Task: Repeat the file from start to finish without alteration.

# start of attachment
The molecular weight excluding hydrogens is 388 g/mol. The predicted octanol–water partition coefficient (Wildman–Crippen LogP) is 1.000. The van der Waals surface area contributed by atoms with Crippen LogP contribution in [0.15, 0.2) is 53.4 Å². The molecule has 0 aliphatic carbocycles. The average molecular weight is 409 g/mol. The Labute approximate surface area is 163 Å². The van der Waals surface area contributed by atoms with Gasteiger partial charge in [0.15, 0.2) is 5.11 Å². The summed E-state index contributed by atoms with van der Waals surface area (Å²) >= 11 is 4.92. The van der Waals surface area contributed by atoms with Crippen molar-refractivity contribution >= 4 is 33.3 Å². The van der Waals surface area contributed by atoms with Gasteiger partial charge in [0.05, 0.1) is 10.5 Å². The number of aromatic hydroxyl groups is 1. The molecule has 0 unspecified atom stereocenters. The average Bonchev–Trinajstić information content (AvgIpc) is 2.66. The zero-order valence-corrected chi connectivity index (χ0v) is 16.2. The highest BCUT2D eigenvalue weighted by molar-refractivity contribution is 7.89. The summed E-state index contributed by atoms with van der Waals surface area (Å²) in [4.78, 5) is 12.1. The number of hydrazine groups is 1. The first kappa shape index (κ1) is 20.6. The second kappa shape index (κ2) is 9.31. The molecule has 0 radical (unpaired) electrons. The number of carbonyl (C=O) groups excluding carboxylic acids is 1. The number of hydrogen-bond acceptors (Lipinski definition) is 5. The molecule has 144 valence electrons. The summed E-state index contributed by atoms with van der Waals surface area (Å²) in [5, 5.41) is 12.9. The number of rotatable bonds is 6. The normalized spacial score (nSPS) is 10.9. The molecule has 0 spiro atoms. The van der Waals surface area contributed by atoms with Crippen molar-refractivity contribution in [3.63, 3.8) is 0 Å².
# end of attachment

The molecular weight excluding hydrogens is 388 g/mol. The predicted octanol–water partition coefficient (Wildman–Crippen LogP) is 1.000. The van der Waals surface area contributed by atoms with Crippen LogP contribution in [0.15, 0.2) is 53.4 Å². The molecule has 0 aliphatic carbocycles. The average molecular weight is 409 g/mol. The Labute approximate surface area is 163 Å². The van der Waals surface area contributed by atoms with Gasteiger partial charge in [0.15, 0.2) is 5.11 Å². The summed E-state index contributed by atoms with van der Waals surface area (Å²) >= 11 is 4.92. The van der Waals surface area contributed by atoms with Crippen molar-refractivity contribution >= 4 is 33.3 Å². The van der Waals surface area contributed by atoms with Gasteiger partial charge in [0.05, 0.1) is 10.5 Å². The number of aromatic hydroxyl groups is 1. The molecule has 0 unspecified atom stereocenters. The average Bonchev–Trinajstić information content (AvgIpc) is 2.66. The zero-order valence-corrected chi connectivity index (χ0v) is 16.2. The highest BCUT2D eigenvalue weighted by molar-refractivity contribution is 7.89. The summed E-state index contributed by atoms with van der Waals surface area (Å²) in [4.78, 5) is 12.1. The number of hydrazine groups is 1. The first kappa shape index (κ1) is 20.6. The second kappa shape index (κ2) is 9.31. The molecule has 0 radical (unpaired) electrons. The number of carbonyl (C=O) groups excluding carboxylic acids is 1. The number of hydrogen-bond acceptors (Lipinski definition) is 5. The molecule has 144 valence electrons. The summed E-state index contributed by atoms with van der Waals surface area (Å²) in [5, 5.41) is 12.9. The number of rotatable bonds is 6. The normalized spacial score (nSPS) is 10.9. The molecule has 0 spiro atoms. The van der Waals surface area contributed by atoms with Crippen molar-refractivity contribution in [3.63, 3.8) is 0 Å².